What if your HOA suddenly passed a rule that no member could ever convert his home to a rental?
Homeowners rent out their homes for many legitimate reasons: to stall for time until sales values go back up; to bring in some money while Dad’s is relocating to a job out of state. Some parents invest in homes near a college so a child can decrease living expenses by taking in a roommate.
Poorly maintained rental property certainly brings down values of nearby homes. But well-maintained rentals harm no one.
So, what’s the harm in outlawing non-owner occupancies?
We may soon find out.
The City of West Saint Paul has passed an ordinance that says no more than ten percent of the homes on a block may be used as rental property. It was adopted because of fears that banks would convert foreclosed homes to rentals instead of selling them.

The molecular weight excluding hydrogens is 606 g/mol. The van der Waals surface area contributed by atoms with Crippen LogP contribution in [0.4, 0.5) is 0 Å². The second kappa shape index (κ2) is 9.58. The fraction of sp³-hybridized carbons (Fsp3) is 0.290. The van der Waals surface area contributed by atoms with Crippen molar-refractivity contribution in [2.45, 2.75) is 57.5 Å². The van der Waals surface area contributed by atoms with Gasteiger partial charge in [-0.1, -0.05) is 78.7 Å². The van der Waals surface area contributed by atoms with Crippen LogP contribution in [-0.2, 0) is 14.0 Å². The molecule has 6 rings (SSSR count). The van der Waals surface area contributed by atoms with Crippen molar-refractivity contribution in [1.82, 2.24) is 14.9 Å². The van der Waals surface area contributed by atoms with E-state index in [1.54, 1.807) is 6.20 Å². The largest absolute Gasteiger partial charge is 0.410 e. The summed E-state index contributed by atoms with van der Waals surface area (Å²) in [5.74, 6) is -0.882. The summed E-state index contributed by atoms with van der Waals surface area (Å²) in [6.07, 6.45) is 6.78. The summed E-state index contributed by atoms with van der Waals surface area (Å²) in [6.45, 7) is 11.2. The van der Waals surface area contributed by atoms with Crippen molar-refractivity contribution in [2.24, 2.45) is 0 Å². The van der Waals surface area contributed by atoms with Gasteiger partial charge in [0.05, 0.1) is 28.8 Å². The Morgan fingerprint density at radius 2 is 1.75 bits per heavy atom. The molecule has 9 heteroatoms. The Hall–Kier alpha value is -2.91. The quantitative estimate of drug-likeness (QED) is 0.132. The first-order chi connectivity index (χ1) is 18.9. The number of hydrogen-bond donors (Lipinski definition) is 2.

Several questions come to mind: what protects neighborhood values more, a number of well-maintained rentals? or waves of foreclosed homes sitting empty waiting for an economic turnaround that may never come? And another: if you knew you were buying a house you could never convert to a rental under any circumstances, would that raise it’s value? or would you be tempted to low-ball the seller? And wouldn’t your low-ball purchase bring down ‘comps’ on all other nearby houses?
And a final question: would lenders be more or less eager to lend money to a borrower who might have to default because he could never rent out his home in a future emergency?
West Saint Paul, Winona, and any other cities with such bans, you haven’t just shot yourself in the foot. You’ve shot, re-loaded, shot, re-loaded, shot, re-loaded……..